Segments in this Video

Oldest City in the World (02:01)


Yerevan's architecture reflects its history as a former Soviet republic. Sumnima Udas describes how traders marked the halfway point between China and Rome in Armenia.

Innovative Technology (03:31)

Vahan Chakarian manufactures the Armtab, a cheaper version of a tablet computer for Armenia. Start-ups include Rafa Solutions and Triada Studios.

Carpet Weaving (06:05)

Handmade Armenian carpets are sold. Leonid Andriasyan serves as production director for Megerian. Wool is spun on Soviet era machines and woven by hand with double knots.

Midway Point (03:15)

Udas crosses the Caucasus Mountains along a modern highway, stopping to visit a Byzantine era church. There is a mixture of medieval, 19th century, and Soviet era architecture in Tbilisi, Georgia. Warm sulfur baths are a tourist destination in the town founded during the fifth century.

Wine (06:46)

Udas tastes several locally made wines. George Kharabadze runs Tsinandali a vineyard in Kakheti; modern innovations include using new fermentation and machinery to produce it, but they still use earthen vats covered in sand. Winiveria celebrates the end of harvest by feasting and stomping grapes with their feet.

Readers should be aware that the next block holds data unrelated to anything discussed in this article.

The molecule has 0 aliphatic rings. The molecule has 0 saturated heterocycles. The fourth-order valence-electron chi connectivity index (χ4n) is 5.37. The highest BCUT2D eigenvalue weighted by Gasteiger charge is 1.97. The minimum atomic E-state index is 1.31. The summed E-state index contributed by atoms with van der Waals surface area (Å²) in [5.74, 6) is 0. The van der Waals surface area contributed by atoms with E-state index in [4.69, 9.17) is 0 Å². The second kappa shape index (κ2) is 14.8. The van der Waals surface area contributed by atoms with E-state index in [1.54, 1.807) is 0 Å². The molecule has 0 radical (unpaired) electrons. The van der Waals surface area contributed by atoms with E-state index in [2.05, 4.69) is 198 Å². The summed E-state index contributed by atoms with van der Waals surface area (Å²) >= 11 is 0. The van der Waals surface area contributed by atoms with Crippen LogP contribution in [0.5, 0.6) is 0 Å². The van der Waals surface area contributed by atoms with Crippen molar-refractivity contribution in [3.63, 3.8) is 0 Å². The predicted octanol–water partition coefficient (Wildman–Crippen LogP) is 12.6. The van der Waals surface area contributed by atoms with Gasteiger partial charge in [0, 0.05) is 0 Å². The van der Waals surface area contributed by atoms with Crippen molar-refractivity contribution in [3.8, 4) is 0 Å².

Credits: Armenia/Georgia (00:05)

Credits: Armenia/Georgia

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Part of the Series : The Silk Road: Past, Present, Future
DVD (Chaptered) Price: $99.95
DVD + 3-Year Streaming Price: $149.93
3-Year Streaming Price: $99.95



This month, we continue our nine-month journey along the old caravan routes between China and Italy, exploring Armenia and Georgia on a road trip through the remote Caucasus Mountains. In Armenia, Sumnima Udas discovers that Yerevan, the capital, is a center for manufacturing new technology as well as hand-woven carpets. She also visits a Byzantine Cathedral, a vineyard in Kakheti, and the sulfur baths in Tbilisi on this episode of Silk Road: Past, Present, Future.

Length: 24 minutes

Item#: FMK183802

ISBN: 978-1-64481-884-8

Copyright date: ©2015

Closed Captioned

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